– [Lauren] How are you this morning? Feeling better? I think the weather is breaking up a little bit. I was super nervous. Just like God what are we doing? Did we make a terrible decision? And we hadn’t really seen any boats all morning. Well, one boat coming into the harbor, right as we were leaving, and I felt like they were probably looking at us like you guys are dumb asses. We just came out with a Gulf and you guys are leaving right now I’m like, oh God, we’re gonna be the only idiots out here like this front

– Just like we were…

– Yeah

– the previous day.

– For about three minutes I was seriously considering hawking over like $1,000 to leave the boat in the marina for a week rent a car drive to a ferry. Take the ferry to Chris & Kelly’s Airbnb This is the last time we’re meeting anyone anywhere. So, Chris and Kelly, by the time you see this, you’ll probably be married. Congratulations. Just know that we worked our asses off to be there for the engagement. We’ve been sailing back to back to back for what… It’ll be five days now of like full day sails. This is our fourth day. So it’ll be five tomorrow. It’ll be six by the time we get there I think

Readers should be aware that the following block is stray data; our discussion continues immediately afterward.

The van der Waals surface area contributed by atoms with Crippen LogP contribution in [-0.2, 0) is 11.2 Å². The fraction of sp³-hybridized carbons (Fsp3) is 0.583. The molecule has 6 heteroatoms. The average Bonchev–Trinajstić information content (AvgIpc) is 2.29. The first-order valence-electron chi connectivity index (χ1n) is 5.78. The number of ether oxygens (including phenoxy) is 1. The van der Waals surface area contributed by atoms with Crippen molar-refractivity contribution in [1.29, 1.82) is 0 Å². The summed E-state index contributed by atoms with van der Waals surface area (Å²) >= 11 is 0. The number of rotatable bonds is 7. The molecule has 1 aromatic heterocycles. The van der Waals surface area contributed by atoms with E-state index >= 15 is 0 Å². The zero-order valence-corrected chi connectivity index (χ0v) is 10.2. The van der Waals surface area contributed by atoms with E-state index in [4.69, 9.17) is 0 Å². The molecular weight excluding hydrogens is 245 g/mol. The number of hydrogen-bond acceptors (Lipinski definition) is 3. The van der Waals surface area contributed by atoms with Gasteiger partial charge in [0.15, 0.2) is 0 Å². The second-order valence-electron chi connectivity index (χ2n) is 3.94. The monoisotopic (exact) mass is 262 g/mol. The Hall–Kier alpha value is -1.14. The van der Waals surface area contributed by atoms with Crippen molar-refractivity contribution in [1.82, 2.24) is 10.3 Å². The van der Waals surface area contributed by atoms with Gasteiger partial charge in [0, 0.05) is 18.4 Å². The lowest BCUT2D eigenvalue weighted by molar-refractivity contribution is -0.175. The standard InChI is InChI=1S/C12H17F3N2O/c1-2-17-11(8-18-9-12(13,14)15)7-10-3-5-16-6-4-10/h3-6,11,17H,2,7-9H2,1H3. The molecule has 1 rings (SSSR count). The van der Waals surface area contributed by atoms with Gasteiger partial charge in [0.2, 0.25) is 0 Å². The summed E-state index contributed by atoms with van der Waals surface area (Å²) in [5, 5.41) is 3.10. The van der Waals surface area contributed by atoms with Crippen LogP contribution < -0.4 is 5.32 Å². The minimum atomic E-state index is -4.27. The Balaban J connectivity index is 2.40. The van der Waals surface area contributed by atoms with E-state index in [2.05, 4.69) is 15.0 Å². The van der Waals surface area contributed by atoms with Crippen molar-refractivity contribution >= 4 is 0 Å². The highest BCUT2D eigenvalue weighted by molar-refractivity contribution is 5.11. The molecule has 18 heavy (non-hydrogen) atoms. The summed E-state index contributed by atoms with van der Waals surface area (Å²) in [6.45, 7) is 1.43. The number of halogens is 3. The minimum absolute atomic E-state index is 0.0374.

– [Lauren] Yeah.. So we left West End this morning, went through a little bit of a channel and a pass here. We are headed east northeast to get around this point here. And then gonna continue on East to Great Sale Cay over here until about 11, which is about where our way point is, we have wind’s coming out of the South, which will help us because we’re going north a little bit. But at 11 we have an abrupt frontal shift, which is gonna bring wind in from the northeast or the Northwest. So we want to try and get far enough North that we can then be kind of pushed down to Great sale Cay. And it’s a race against the clock. We’re favoring the North just a little bit so we’ve got a little bit of sea room if it does turn early, but we can definitely see it chasing us